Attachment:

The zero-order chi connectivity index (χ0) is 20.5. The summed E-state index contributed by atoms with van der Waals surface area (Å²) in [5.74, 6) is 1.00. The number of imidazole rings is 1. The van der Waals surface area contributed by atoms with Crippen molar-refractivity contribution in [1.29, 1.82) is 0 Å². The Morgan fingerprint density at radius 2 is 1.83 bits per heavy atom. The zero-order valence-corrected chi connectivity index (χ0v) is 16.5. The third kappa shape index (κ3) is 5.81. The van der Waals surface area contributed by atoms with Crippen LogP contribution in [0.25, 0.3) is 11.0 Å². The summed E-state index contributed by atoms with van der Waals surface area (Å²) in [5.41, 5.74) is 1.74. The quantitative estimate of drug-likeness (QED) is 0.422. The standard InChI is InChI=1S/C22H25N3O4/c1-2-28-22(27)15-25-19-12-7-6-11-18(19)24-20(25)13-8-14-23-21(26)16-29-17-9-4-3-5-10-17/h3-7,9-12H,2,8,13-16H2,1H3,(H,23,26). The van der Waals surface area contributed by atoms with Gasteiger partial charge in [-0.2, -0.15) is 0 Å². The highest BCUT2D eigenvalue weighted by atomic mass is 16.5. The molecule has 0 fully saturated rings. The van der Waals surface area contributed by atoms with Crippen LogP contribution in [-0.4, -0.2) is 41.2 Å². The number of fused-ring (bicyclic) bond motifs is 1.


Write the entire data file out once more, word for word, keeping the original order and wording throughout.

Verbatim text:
The zero-order chi connectivity index (χ0) is 20.5. The summed E-state index contributed by atoms with van der Waals surface area (Å²) in [5.74, 6) is 1.00. The number of imidazole rings is 1. The van der Waals surface area contributed by atoms with Crippen molar-refractivity contribution in [1.29, 1.82) is 0 Å². The Morgan fingerprint density at radius 2 is 1.83 bits per heavy atom. The zero-order valence-corrected chi connectivity index (χ0v) is 16.5. The third kappa shape index (κ3) is 5.81. The van der Waals surface area contributed by atoms with Crippen LogP contribution in [0.25, 0.3) is 11.0 Å². The summed E-state index contributed by atoms with van der Waals surface area (Å²) in [5.41, 5.74) is 1.74. The quantitative estimate of drug-likeness (QED) is 0.422. The standard InChI is InChI=1S/C22H25N3O4/c1-2-28-22(27)15-25-19-12-7-6-11-18(19)24-20(25)13-8-14-23-21(26)16-29-17-9-4-3-5-10-17/h3-7,9-12H,2,8,13-16H2,1H3,(H,23,26). The van der Waals surface area contributed by atoms with Gasteiger partial charge in [-0.2, -0.15) is 0 Å². The highest BCUT2D eigenvalue weighted by atomic mass is 16.5. The molecule has 0 fully saturated rings. The van der Waals surface area contributed by atoms with Crippen LogP contribution in [-0.4, -0.2) is 41.2 Å². The number of fused-ring (bicyclic) bond motifs is 1.